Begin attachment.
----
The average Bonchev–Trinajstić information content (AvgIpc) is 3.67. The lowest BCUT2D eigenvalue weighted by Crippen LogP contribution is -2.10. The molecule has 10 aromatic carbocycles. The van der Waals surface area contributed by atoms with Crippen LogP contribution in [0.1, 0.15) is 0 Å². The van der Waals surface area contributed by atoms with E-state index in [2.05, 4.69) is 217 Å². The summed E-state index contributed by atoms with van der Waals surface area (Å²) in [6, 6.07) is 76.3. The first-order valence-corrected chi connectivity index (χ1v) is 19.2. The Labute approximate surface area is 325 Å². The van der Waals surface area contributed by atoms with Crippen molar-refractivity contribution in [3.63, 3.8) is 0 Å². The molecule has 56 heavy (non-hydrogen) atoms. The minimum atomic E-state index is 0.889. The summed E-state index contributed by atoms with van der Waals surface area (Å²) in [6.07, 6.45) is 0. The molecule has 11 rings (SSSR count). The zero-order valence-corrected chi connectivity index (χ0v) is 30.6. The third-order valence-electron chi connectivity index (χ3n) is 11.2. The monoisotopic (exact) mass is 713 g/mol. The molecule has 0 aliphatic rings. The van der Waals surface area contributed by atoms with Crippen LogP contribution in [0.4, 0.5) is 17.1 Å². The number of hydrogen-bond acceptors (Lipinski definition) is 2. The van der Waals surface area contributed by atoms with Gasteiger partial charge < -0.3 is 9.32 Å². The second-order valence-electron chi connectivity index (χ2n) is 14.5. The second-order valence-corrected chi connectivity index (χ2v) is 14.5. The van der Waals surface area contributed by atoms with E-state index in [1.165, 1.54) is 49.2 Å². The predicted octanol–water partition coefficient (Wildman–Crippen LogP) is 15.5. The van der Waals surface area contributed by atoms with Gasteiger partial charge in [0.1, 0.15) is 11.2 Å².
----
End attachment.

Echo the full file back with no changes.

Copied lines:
The average Bonchev–Trinajstić information content (AvgIpc) is 3.67. The lowest BCUT2D eigenvalue weighted by Crippen LogP contribution is -2.10. The molecule has 10 aromatic carbocycles. The van der Waals surface area contributed by atoms with Crippen LogP contribution in [0.1, 0.15) is 0 Å². The van der Waals surface area contributed by atoms with E-state index in [2.05, 4.69) is 217 Å². The summed E-state index contributed by atoms with van der Waals surface area (Å²) in [6, 6.07) is 76.3. The first-order valence-corrected chi connectivity index (χ1v) is 19.2. The Labute approximate surface area is 325 Å². The van der Waals surface area contributed by atoms with Crippen molar-refractivity contribution in [3.63, 3.8) is 0 Å². The molecule has 56 heavy (non-hydrogen) atoms. The minimum atomic E-state index is 0.889. The summed E-state index contributed by atoms with van der Waals surface area (Å²) in [6.07, 6.45) is 0. The molecule has 11 rings (SSSR count). The zero-order valence-corrected chi connectivity index (χ0v) is 30.6. The third-order valence-electron chi connectivity index (χ3n) is 11.2. The monoisotopic (exact) mass is 713 g/mol. The molecule has 0 aliphatic rings. The van der Waals surface area contributed by atoms with Crippen LogP contribution in [0.4, 0.5) is 17.1 Å². The number of hydrogen-bond acceptors (Lipinski definition) is 2. The van der Waals surface area contributed by atoms with Gasteiger partial charge < -0.3 is 9.32 Å². The second-order valence-electron chi connectivity index (χ2n) is 14.5. The second-order valence-corrected chi connectivity index (χ2v) is 14.5. The van der Waals surface area contributed by atoms with E-state index in [1.165, 1.54) is 49.2 Å². The predicted octanol–water partition coefficient (Wildman–Crippen LogP) is 15.5. The van der Waals surface area contributed by atoms with Gasteiger partial charge in [0.1, 0.15) is 11.2 Å².